A Reexamination of Some Nonverbal Perceptual Abilities of Language-Impaired and Normal Children as a Function of Age and Sensory Modality A battery of nonverbal perceptual and memory tests were given to 35 language-impaired (LI) and 38 control subjects. Three modalities of tests were given: auditory, visual, and cross-modal (auditory and visual). The purpose was to reexamine some nonverbal perceptual and memory abilities of LI children as a function of age ... Research Article
Research Article  |   September 01, 1981
A Reexamination of Some Nonverbal Perceptual Abilities of Language-Impaired and Normal Children as a Function of Age and Sensory Modality
 
Author Affiliations & Notes
  • Paula Tallal
    University of California, San Diego Children's Hospital and Health Center
  • Rachel Stark
    Johns Hopkins Hospital and John F. Kennedy Institute Baltimore, Maryland
  • Clayton Kallman
    Johns Hopkins School of Medicine, Baltimore, Maryland
  • David Mellits
    Johns Hopkins School of Medicine, Baltimore, Maryland
Article Information
Research Articles
Research Article   |   September 01, 1981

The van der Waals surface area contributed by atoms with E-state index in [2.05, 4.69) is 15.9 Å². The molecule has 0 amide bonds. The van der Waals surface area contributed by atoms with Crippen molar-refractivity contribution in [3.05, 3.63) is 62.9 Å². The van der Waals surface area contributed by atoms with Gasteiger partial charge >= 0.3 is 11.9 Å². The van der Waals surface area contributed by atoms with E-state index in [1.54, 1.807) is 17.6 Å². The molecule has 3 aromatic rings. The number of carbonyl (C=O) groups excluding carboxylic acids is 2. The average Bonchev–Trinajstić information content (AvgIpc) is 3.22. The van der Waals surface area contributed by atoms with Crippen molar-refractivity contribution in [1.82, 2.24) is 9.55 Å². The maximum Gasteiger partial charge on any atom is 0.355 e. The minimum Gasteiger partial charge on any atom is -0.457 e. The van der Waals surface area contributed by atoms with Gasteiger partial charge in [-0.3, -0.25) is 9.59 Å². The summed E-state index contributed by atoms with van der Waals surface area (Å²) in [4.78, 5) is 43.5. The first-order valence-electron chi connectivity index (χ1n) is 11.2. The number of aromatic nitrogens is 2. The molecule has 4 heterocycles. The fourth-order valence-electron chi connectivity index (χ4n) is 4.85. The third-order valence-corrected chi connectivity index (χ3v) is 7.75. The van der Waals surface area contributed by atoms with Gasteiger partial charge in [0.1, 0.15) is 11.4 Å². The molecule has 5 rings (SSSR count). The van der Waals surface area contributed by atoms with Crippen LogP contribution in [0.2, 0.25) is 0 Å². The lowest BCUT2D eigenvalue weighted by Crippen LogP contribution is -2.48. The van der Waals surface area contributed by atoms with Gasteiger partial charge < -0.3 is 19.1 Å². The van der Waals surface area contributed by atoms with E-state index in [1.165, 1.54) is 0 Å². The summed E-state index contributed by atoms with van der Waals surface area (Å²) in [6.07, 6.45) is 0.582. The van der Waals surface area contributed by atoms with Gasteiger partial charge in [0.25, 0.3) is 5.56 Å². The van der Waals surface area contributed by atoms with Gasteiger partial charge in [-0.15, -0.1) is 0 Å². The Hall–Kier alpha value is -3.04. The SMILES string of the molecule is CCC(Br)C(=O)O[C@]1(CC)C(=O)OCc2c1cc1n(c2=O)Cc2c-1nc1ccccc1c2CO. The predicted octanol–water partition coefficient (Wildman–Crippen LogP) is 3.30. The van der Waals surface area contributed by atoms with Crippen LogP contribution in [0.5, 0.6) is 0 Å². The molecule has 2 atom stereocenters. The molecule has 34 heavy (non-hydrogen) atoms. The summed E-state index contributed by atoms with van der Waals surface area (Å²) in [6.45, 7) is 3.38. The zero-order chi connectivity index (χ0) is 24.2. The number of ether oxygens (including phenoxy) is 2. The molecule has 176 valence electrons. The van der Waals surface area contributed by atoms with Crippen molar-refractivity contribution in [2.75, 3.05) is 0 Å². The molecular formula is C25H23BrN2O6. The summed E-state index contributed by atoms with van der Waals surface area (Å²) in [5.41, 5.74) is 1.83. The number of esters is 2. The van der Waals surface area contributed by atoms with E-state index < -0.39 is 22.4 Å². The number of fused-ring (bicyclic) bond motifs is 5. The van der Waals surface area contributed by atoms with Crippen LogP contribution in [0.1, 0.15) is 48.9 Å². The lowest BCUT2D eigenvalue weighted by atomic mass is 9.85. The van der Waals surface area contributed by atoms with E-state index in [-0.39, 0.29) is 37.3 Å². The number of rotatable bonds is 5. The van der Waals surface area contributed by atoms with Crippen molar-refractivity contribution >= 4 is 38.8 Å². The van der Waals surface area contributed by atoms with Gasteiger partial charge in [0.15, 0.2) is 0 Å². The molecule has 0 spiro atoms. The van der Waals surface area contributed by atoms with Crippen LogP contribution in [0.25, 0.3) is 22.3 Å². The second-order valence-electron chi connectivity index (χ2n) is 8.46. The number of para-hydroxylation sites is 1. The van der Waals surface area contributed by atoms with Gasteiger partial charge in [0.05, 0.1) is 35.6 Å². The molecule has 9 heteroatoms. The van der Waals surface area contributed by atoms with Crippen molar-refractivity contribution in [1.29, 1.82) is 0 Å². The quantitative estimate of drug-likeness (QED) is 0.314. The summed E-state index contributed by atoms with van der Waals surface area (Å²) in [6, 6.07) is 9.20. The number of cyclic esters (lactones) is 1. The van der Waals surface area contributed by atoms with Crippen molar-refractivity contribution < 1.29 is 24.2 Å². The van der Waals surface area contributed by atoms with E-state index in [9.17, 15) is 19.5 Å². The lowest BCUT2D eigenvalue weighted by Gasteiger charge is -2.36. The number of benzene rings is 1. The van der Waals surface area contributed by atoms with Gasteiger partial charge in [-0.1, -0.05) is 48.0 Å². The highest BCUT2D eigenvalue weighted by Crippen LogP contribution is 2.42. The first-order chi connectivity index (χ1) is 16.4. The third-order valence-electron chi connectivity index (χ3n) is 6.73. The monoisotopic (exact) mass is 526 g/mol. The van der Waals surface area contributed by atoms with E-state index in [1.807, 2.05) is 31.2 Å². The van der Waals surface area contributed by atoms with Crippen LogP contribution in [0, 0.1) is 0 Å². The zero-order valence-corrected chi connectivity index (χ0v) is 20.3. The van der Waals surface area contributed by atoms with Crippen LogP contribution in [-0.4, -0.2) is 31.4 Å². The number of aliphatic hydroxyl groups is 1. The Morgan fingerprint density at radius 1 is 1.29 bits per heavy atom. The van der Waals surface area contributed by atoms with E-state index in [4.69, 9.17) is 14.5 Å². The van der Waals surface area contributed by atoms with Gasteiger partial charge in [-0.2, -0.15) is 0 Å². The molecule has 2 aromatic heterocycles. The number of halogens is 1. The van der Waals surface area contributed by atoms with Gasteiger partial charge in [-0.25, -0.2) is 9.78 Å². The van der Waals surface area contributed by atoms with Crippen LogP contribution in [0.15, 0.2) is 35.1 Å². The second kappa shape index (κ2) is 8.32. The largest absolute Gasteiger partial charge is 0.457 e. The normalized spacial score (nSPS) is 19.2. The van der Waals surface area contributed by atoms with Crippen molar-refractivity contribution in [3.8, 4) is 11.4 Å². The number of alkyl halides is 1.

A Reexamination of Some Nonverbal Perceptual Abilities of Language-Impaired and Normal Children as a Function of Age and Sensory Modality
Journal of Speech, Language, and Hearing Research, September 1981, Vol. 24, 351-357. doi:10.1044/jshr.2403.351
History: Received February 2, 1980 , Accepted July 25, 1980
 
Journal of Speech, Language, and Hearing Research, September 1981, Vol. 24, 351-357. doi:10.1044/jshr.2403.351
History: Received February 2, 1980; Accepted July 25, 1980

A battery of nonverbal perceptual and memory tests were given to 35 language-impaired (LI) and 38 control subjects. Three modalities of tests were given: auditory, visual, and cross-modal (auditory and visual). The purpose was to reexamine some nonverbal perceptual and memory abilities of LI children as a function of age and modality of stimulation. Results failed to replicate previous findings of a temporal processing deficit that is specific to the auditory modality in LI children. The LI group made significantly more errors than did controls regardless of modality of stimulation when 2-item sequences were presented rapidly, or when more than two stimuli were presented in series. However, further analyses resolved this apparent conflict between the present and earlier studies by demonstrating that age is an important variable underlying modality specificity of perceptual performance in LI children. Whereas younger LI children were equally impaired when responding to stimuli presented rapidly to the auditory and visual modality, older LI subjects made nearly twice as many errors responding to rapidly presented auditory rather than visual stimuli. This developmental difference did not occur for the control group.

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